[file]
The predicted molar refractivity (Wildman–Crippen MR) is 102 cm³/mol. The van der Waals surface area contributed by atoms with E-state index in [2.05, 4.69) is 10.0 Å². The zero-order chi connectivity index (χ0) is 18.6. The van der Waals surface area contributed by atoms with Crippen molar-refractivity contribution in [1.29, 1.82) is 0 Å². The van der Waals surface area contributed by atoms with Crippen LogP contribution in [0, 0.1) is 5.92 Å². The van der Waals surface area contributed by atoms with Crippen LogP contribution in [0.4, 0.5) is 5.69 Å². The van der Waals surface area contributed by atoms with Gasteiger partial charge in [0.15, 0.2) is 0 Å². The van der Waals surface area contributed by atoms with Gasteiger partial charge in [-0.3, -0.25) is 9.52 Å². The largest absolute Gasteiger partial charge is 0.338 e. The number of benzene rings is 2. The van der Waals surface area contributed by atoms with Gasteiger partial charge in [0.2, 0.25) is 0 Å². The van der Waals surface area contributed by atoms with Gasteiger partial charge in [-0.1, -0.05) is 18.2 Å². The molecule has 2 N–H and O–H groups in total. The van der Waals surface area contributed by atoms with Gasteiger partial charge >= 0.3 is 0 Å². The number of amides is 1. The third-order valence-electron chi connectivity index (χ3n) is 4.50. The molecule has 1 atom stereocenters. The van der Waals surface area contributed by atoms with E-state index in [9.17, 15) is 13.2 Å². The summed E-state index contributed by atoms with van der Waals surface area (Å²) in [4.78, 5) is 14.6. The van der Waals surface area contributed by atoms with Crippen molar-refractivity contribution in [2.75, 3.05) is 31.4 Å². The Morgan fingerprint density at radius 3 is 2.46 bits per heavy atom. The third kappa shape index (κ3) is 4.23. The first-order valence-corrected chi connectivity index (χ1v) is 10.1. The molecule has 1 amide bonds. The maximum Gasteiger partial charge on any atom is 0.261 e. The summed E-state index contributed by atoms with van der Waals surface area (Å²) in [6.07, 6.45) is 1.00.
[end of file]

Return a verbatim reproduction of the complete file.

The predicted molar refractivity (Wildman–Crippen MR) is 102 cm³/mol. The van der Waals surface area contributed by atoms with E-state index in [2.05, 4.69) is 10.0 Å². The zero-order chi connectivity index (χ0) is 18.6. The van der Waals surface area contributed by atoms with Crippen molar-refractivity contribution in [1.29, 1.82) is 0 Å². The van der Waals surface area contributed by atoms with Crippen LogP contribution in [0, 0.1) is 5.92 Å². The van der Waals surface area contributed by atoms with Crippen LogP contribution in [0.4, 0.5) is 5.69 Å². The van der Waals surface area contributed by atoms with Gasteiger partial charge in [0.15, 0.2) is 0 Å². The van der Waals surface area contributed by atoms with Gasteiger partial charge in [-0.3, -0.25) is 9.52 Å². The largest absolute Gasteiger partial charge is 0.338 e. The number of benzene rings is 2. The van der Waals surface area contributed by atoms with Gasteiger partial charge in [0.2, 0.25) is 0 Å². The van der Waals surface area contributed by atoms with Gasteiger partial charge in [-0.1, -0.05) is 18.2 Å². The molecule has 2 N–H and O–H groups in total. The van der Waals surface area contributed by atoms with Gasteiger partial charge >= 0.3 is 0 Å². The number of amides is 1. The third-order valence-electron chi connectivity index (χ3n) is 4.50. The molecule has 1 atom stereocenters. The van der Waals surface area contributed by atoms with E-state index in [9.17, 15) is 13.2 Å². The summed E-state index contributed by atoms with van der Waals surface area (Å²) in [4.78, 5) is 14.6. The van der Waals surface area contributed by atoms with Crippen molar-refractivity contribution in [2.75, 3.05) is 31.4 Å². The Morgan fingerprint density at radius 3 is 2.46 bits per heavy atom. The third kappa shape index (κ3) is 4.23. The first-order valence-corrected chi connectivity index (χ1v) is 10.1. The molecule has 1 amide bonds. The maximum Gasteiger partial charge on any atom is 0.261 e. The summed E-state index contributed by atoms with van der Waals surface area (Å²) in [6.07, 6.45) is 1.00.